• Ihle A, Oris M, Fagot D, Maggiori C, Kliegel M (2016) The association of educational attainment, cognitive level of job, and leisure activities during the course of adulthood with cognitive performance in old age: the role of openness to experience. Int Psychogeriatr 28:733–740

    CrossRef  PubMed  Google Scholar 

  • Kasamatsu A, Tomio T (1966) An electroencephalographic study on the Zen meditation (Zazen). Psychiatry Clin Neurosci 20(4):315–336

    CrossRef  CAS  Google Scholar 

  • Lane JD, Seskevich JE, Pieper CF (2007) Brief meditation training can improve perceived stress and negative mood. Altern Ther Health Med 13(1):38–44

    PubMed  Google Scholar 

  • Matthews G, Jones DM, Chamberlain AG (1990) Refining the measurement of mood: the UWIST mood Adjective Checklist. Br J Psychol 81(1):17–42

    CrossRef  Google Scholar 

  • McCrae RR (1987) Creativity, divergent thinking, and openness to experience. J Pers Soc Psychol 52:1258–1265

    CrossRef  Google Scholar 

  • McCrae RR, John OP (1992) An introduction to the five-factor model and its applications. J Pers 60:75–215

    Google Scholar 

  • Muehsam D, Lutgendorf S, Mills PJ, Rickhi B, Chevalier G, Bat N, Chopra D, Gurfein B (2017) The embodied mind: a review on functional genomic and neurological correlates of mind-body therapies. Neurosci Biobehav Rev 73:165–181

    CrossRef  PubMed  Google Scholar 

  • Sandahl FP (1980) The effect of transcendental meditation on the degree of neuroticism. Lakartidningen 77(34):2808–2810

    CAS  PubMed  Google Scholar 

  • Schutte NS, Malouff JM, Hall LE, Haggerty DJ, Cooper JT, Golden CJ, Dornheim L (1998) Development and validation of a measure of emotional intelligence. Personal Individ Differ 25(2):167–177

    CrossRef  Google Scholar 

  • Shapiro SL, Astin JA, Bishop SR, Cordova M (2005) Mindfulness-based stress reduction for health care professionals: results from a randomized trial. Int J Stress Manag 12(2):164–176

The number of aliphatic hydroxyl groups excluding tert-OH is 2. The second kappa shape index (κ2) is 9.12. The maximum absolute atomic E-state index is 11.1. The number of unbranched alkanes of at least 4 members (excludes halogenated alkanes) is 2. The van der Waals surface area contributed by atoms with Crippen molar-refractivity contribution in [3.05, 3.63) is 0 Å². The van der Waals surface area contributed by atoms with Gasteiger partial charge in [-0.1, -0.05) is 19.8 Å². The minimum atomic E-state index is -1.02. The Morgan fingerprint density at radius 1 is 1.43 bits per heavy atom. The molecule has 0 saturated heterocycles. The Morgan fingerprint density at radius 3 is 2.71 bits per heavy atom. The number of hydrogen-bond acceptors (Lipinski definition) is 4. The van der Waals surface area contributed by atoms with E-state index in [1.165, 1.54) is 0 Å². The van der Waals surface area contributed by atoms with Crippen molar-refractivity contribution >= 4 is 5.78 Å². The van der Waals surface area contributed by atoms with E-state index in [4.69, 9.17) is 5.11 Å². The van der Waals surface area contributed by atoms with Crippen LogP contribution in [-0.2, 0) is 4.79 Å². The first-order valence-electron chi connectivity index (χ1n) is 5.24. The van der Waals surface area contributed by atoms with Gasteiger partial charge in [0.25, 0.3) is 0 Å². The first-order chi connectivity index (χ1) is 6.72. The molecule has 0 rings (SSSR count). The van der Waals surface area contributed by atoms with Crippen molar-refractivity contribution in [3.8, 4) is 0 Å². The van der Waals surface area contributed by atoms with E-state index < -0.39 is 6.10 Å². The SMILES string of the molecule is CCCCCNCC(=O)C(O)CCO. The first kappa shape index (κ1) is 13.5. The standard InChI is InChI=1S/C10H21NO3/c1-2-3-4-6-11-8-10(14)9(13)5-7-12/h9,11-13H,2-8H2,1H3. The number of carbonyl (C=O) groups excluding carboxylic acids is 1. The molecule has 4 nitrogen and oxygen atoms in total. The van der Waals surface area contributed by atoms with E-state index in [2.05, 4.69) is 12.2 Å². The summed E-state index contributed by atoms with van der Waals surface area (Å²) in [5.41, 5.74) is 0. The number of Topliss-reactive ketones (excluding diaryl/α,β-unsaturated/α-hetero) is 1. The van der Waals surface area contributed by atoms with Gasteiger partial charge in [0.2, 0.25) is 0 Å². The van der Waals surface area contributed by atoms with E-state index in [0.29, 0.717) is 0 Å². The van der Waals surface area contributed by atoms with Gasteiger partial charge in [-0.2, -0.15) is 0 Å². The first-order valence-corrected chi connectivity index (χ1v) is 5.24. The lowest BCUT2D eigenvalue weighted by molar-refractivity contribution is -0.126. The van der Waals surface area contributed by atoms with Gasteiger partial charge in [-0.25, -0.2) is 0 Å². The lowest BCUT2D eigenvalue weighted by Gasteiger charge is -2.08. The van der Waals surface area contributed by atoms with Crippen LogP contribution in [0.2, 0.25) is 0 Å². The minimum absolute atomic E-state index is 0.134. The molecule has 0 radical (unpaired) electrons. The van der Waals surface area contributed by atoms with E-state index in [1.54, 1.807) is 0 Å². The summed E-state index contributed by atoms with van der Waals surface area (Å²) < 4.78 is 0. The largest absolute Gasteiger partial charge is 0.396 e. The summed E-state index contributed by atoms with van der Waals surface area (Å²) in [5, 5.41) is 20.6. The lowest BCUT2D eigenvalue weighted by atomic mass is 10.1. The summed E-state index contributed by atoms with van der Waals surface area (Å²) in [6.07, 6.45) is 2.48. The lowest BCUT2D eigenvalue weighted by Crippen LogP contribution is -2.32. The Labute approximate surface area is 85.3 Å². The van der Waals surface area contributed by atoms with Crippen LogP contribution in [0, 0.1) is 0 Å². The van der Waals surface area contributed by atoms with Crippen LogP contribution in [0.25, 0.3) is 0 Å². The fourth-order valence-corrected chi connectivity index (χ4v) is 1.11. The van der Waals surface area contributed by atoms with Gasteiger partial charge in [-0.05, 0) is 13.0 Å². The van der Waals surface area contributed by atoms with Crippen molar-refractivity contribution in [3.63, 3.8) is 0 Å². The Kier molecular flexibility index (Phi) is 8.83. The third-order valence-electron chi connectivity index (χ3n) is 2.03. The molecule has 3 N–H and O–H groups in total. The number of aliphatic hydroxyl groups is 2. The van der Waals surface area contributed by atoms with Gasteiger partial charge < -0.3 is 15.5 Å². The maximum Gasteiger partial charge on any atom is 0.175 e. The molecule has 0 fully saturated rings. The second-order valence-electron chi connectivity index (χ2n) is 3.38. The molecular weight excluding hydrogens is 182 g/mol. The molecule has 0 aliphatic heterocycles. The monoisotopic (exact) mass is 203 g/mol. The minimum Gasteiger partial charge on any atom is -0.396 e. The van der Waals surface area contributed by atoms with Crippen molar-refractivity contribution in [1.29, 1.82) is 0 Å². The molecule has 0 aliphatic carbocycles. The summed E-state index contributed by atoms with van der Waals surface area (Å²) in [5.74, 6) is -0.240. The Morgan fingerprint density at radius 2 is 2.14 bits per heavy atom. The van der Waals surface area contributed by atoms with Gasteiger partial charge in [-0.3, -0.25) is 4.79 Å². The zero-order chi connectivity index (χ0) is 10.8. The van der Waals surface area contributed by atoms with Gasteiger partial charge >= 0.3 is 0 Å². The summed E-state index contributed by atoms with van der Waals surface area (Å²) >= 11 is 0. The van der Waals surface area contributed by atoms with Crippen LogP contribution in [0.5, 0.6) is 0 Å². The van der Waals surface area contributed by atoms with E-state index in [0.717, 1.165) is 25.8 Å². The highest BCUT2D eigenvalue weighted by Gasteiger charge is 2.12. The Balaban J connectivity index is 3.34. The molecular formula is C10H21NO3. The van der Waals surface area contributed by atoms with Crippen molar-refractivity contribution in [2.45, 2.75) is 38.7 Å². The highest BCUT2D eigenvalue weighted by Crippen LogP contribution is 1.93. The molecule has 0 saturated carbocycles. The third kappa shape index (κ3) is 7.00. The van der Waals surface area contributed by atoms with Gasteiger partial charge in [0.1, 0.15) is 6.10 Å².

CrossRef  Google Scholar 

  • Steel P, Schmidt J, Shultz J (2008) Refining the relationship between personality and subjective well-being. Psychol Bull 134:138–161

    CrossRef  PubMed  Google Scholar 

  • Tellegen A, Atkinson G (1974) Openness to absorbing and self-altering experiences (‘absorption’), a trait related to hypnotic susceptibility. J Abnorm Psychol 83:268–277

    CrossRef  CAS  PubMed  Google Scholar 

  • Telles S, Naveen KV, Kumar N, Balkrishna A, Acharya (2012) The effect of yoga on neuroticism in an Indian population varies with socio-demographic factors. J Cult Divers 19:118–123

    PubMed  Google Scholar 

  • Wang C, Schmid CH, Iversen MD, Harvey WF, Fielding RA, Driban JB, Price LL, Wong JB, Reid KF, Rones R, McAlindon T (2016) Comparative effectiveness of Tai Chi versus physical therapy for knee osteoarthritis: a randomized trial. Ann Intern Med 165(2):77–86

    CrossRef  PubMed  PubMed Central  Google Scholar 

  • Williams P, Francis A, Durham R (1976) Personality and meditation. Percept Mot Skills 43(3 pt. 1):787–792

    CrossRef  CAS  PubMed  Google Scholar 

Download references

Conflicts of Interest

The authors declare no conflicts of interest in relation to this article.

Author information

Authors and Affiliations


Corresponding author

Correspondence to Mieczyslaw Pokorski .

Editor information

Editors and Affiliations

Rights and permissions

Reprints and Permissions

Copyright information

© 2017 Springer International Publishing Switzerland

About this chapter

Cite this chapter

Pokorski, M., Suchorzynska, A. (2017). Psychobehavioral Effects of Meditation. In: Pokorski, M. (eds) Pulmonary Disorders and Therapy. Advances in Experimental Medicine and Biology(), vol 1023. Springer, Cham.

Download citation